Now the typical Over front, the most popular front in the Big 12 and possibly college football in general:
Now you have a DE lined up just inside the TE and it's hard to double-team either him or the strongside DT because that player is a 3-technique. The goal here is to force the offense to either run the ball weak or to spill the ball outside.

Over teams today typically rely on Quarters coverage as well and make the safeties an active part of the run defense, so they're spilling the ball wide where their safeties can run things down.

This style of defense was really made popular by the famous Miami Hurricane teams of Jimmy Johnson and this is where the concept of "turning linebackers into DEs and safeties into linebackers" came from, because the design of the defense was to use pressure at the point of attack to turn the game into a test of speed.

Naturally the Over front, with it's focus on team speed, is more popular in the Big 12 than the Under front which requires finding some big sturdy defenders of the sort that are harder to find in the demographically challenged Big 12 recruiting landscape.

Now, a "wide-9" technique is exactly what you would guess, a DE (or OLB) who's lined up way outside of the offensive line or tight ends. A "7-technique" DE would play on the outside shoulder of the TE, but a wide-9 plays well outside:
You'll see OLBs line up as 9-technique players all the time, but it's not a huge deal because the 3-4 DE will be in a 5-technique or a 4i-technique. When you use a wide-9 in the Over front you've just given back the opportunity for the offense to double team your 3-technique (and your nose-tackle) and potentially blow open a hole in the middle of the defense.

The advantages of lining up a DE (or OLB) in a wide-9 are that it's easier for him to turn the corner and win the edge, either in the pass-rush or also against the run.

Michigan State uses a 9-technique strongside end in their Over-4 defense and he basically uses the extra space to allow himself to maneuver more easily and blow up what the blockers are trying to do.

Any follow up questions?

Tuesday, June 7, 2016

Chad Kelly and the Ole Miss O

Last year I was concerned that Ole Miss couldn't win because they were a "finesse spread" but with Chad Kelly they looked much more like an Oregon offense that was effective running the ball thanks to spread-option principles.

The Rebels lose NFL talents in LT Laremy Tunsil and WR Laquon Treadwell but Kelly is back and he's an ideal spread-option QB. If that defense is better this year I could see Ole Miss again competing for the SEC Western crown before ultimately falling short to Alabama.

Monday, June 6, 2016

What the 2017 Big 12 will look like

My man Chris Hall did some nice work recently at Inside Texas talking about the Big 12's decision to add a championship game starting in 2017 without adding additional programs to the league.

I explained on this blog before why expansion was basically a non-starter because there aren't any teams that add major TV market revenues that would make splitting the pot 12-ways rather than 10-ways an appealing option.

That article, "4 facts about the future of the Big 12" should be useful now if you aren't familiar with some of the underlying factors that are going to dictate how things go from here.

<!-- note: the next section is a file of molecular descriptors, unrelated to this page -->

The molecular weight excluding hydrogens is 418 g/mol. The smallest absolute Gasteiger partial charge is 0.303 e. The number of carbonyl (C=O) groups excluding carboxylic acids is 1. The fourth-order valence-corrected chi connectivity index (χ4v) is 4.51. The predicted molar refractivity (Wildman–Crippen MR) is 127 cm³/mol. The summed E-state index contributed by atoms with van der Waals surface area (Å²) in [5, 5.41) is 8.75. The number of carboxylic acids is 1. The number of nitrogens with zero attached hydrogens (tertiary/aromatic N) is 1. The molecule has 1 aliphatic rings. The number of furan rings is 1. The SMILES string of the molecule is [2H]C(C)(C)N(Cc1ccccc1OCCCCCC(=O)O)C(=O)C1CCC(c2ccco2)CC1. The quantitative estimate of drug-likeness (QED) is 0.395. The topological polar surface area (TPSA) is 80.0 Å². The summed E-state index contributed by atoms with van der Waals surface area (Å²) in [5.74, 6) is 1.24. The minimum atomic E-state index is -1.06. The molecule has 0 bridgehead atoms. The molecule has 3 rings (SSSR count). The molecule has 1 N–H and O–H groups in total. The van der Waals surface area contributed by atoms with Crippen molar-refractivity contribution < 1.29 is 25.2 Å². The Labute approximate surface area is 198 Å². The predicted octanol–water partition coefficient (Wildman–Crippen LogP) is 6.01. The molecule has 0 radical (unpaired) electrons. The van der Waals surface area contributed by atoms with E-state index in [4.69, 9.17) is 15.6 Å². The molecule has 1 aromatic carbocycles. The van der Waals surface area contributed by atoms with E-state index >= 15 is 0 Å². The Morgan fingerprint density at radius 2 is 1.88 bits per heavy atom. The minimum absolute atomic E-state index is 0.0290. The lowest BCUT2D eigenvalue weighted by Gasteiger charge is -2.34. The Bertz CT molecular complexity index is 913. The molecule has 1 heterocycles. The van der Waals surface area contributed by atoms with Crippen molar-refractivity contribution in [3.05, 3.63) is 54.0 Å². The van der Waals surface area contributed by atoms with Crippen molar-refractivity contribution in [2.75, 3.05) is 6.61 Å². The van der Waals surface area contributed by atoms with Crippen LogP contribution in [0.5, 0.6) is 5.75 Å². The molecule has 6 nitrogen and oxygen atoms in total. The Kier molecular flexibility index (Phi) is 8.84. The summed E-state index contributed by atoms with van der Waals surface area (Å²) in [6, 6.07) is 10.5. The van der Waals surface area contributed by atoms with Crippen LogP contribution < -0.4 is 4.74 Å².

Adding a championship game is catching a lot of flak because one of the inevitable consequences it will have will be eliminating a Big 12 team from the playoffs that otherwise would have been "in." At some point in the future, Texas or Oklahoma will be the consensus no. 1 team in the Big 12, they'll play one of the northern teams in the title game, and they'll get upset. The result will be that no Big 12 team enters the playoffs that year.

Given enough time and that's going to happen, it's a mathematical certainty.

But the league is adding a game anyways because it's going to be entertaining and will create more revenue for the league. If you've been paying attention to what's going on at Baylor right now you know that this is ultimately all about money.

One positive from this is in scenarios like we saw in 2014 when TCU vs Baylor was the de-facto Big 12 championship game and it occurred in Waco. That's not really fair to TCU, who would have had a reasonable argument IF they beat Baylor in a end of year championship game that narrowly losing to the Bears mid-year in Waco but then beating them at a neutral site made them the true champions.

I happen to think Baylor was the better team that year but still, a neutral(ish)-site championship game clears issues like that up.

Here's where that becomes a problem though...Texas and Oklahoma already play their game at a neutral site and everyone is used to that game carrying the utmost importance regarding who wins the league.

In the future realignment of the league designed to create divisions and a championship game, Oklahoma and Texas cannot be in opposite divisions.

They have to be kept together or else you sacrifice the Red River Shootout and it's place of importance in the season. Since Texas and OU are absolutely calling the shots in this league you can bet on that game being protected. So here's how I'm expecting the divisions to shake out:

Separating Oklahoma and Oklahoma State isn't a great idea either because then you have the problem of an immediate re-match every year after Bedlam. Either they need to be kept together or else the game needs to be moved.
Instead, let's go with TCU, which should guarantee a little more division-parity so long as Patterson is sitting on the throne in Ft. Worth.

This is the divisional alignment that makes the most sense, and since everyone is still playing each other it's no great sacrifice for TCU. In fact, that's a pretty nice spot to be sitting in. Tech or Baylor would probably love to be in that spot but TCU is more eastern than Tech and more northern than Baylor so this is the best fit.

Should all be quite interesting and hopefully entertaining.